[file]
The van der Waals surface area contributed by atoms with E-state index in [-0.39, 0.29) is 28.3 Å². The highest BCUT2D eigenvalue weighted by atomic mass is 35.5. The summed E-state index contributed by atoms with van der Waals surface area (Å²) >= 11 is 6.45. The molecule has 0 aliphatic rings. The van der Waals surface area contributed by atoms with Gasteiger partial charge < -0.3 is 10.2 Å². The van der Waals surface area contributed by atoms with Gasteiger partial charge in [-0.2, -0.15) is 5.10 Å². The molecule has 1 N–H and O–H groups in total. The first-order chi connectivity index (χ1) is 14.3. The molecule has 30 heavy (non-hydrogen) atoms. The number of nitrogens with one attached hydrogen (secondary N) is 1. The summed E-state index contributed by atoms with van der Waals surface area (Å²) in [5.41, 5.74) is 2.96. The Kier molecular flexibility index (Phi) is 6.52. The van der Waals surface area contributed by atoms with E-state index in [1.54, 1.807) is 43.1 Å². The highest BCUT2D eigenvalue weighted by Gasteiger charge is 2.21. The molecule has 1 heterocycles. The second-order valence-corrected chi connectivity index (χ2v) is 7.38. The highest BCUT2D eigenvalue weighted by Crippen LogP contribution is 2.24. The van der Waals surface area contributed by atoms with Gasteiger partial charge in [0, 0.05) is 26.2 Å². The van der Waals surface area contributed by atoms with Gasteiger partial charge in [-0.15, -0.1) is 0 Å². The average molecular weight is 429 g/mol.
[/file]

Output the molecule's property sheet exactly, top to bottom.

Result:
The van der Waals surface area contributed by atoms with E-state index in [-0.39, 0.29) is 28.3 Å². The highest BCUT2D eigenvalue weighted by atomic mass is 35.5. The summed E-state index contributed by atoms with van der Waals surface area (Å²) >= 11 is 6.45. The molecule has 0 aliphatic rings. The van der Waals surface area contributed by atoms with Gasteiger partial charge < -0.3 is 10.2 Å². The van der Waals surface area contributed by atoms with Gasteiger partial charge in [-0.2, -0.15) is 5.10 Å². The molecule has 1 N–H and O–H groups in total. The first-order chi connectivity index (χ1) is 14.3. The molecule has 30 heavy (non-hydrogen) atoms. The number of nitrogens with one attached hydrogen (secondary N) is 1. The summed E-state index contributed by atoms with van der Waals surface area (Å²) in [5.41, 5.74) is 2.96. The Kier molecular flexibility index (Phi) is 6.52. The van der Waals surface area contributed by atoms with E-state index in [1.54, 1.807) is 43.1 Å². The highest BCUT2D eigenvalue weighted by Gasteiger charge is 2.21. The molecule has 1 heterocycles. The second-order valence-corrected chi connectivity index (χ2v) is 7.38. The highest BCUT2D eigenvalue weighted by Crippen LogP contribution is 2.24. The van der Waals surface area contributed by atoms with Gasteiger partial charge in [0, 0.05) is 26.2 Å². The van der Waals surface area contributed by atoms with Gasteiger partial charge in [-0.15, -0.1) is 0 Å². The average molecular weight is 429 g/mol.